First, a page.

What molecule am I?
Malathion1 is an organophosphate insecticide that was developed in the early 1950s by Jack T. Cassaday and co-workers at American Cyanamid (Stamford, CT). It and other dithiophosphate–maleate esters were claimed as compositions of matter in US Patent 2,578, 652 (1951). It acts as an acetylcholinesterase inhibitor to poison insects.
A liquid with a skunk- or garlic-like odor, malathion is still on the market today for commercial and domestic use despite findings that it and similar pesticides are probable carcinogens. It is considerably safer to use than the similar organophosphate parathion2, which has been banned or restricted worldwide.
In 2017, the US Environmental Protection Agency found that malathion would adversely affect almost all endangered species and their habitats. In 2021, based on EPA’s findings, the US Fish and Wildlife Service determined that the insecticide is likely to harm 78 species and 23 critical habitats. But during this period, EPA, Fish and Wildlife, and pesticide manufacturers collaborated to develop mitigation measures for malathion.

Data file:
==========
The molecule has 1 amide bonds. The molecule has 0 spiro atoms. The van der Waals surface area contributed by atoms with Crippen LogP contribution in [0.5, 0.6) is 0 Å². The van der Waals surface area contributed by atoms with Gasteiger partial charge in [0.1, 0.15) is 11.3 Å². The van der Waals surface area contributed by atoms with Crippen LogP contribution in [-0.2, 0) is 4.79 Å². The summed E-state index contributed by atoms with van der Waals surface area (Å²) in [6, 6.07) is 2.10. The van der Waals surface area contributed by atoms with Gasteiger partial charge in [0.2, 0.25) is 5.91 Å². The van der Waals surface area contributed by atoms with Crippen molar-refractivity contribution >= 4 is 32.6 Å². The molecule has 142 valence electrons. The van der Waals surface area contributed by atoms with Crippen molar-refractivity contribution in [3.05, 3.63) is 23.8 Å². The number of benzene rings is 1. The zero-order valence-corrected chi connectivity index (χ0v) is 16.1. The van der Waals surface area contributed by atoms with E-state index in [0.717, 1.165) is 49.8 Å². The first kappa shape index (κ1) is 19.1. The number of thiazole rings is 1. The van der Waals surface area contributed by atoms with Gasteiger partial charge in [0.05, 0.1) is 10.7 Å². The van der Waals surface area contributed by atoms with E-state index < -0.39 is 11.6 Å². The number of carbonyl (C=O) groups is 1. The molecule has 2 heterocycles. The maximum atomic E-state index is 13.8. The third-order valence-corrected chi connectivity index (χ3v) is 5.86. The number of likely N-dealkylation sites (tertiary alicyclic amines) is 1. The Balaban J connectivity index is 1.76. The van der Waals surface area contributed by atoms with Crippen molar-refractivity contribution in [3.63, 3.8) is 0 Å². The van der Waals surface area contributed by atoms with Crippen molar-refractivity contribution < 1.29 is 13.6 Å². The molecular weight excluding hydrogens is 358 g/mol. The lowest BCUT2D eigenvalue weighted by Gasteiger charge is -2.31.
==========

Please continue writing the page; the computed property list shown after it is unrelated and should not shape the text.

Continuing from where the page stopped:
This past March, Fish and Wildlife concluded that, if the mitigation measures are put in place, threatened and endangered species would not be harmed by malathion applications. EPA expects to approve new malathion labels by late 2023. Environmental advocacy groups, however, strongly objected to Fish and Wildlife’s decision and would like stronger controls to be enacted. One advocate said that the agency ignored “the best available science” and chose “to rely on unenforceable promises of good behavior by the pesticide makers rather than real on-the-ground conservation measures.”
1. SciFinder: butanedioic acid, 2-[(dimethoxyphosphinothioyl)thio]-, 1,4-diethyl ester.
2. CAS Reg. No. 56-38-2.
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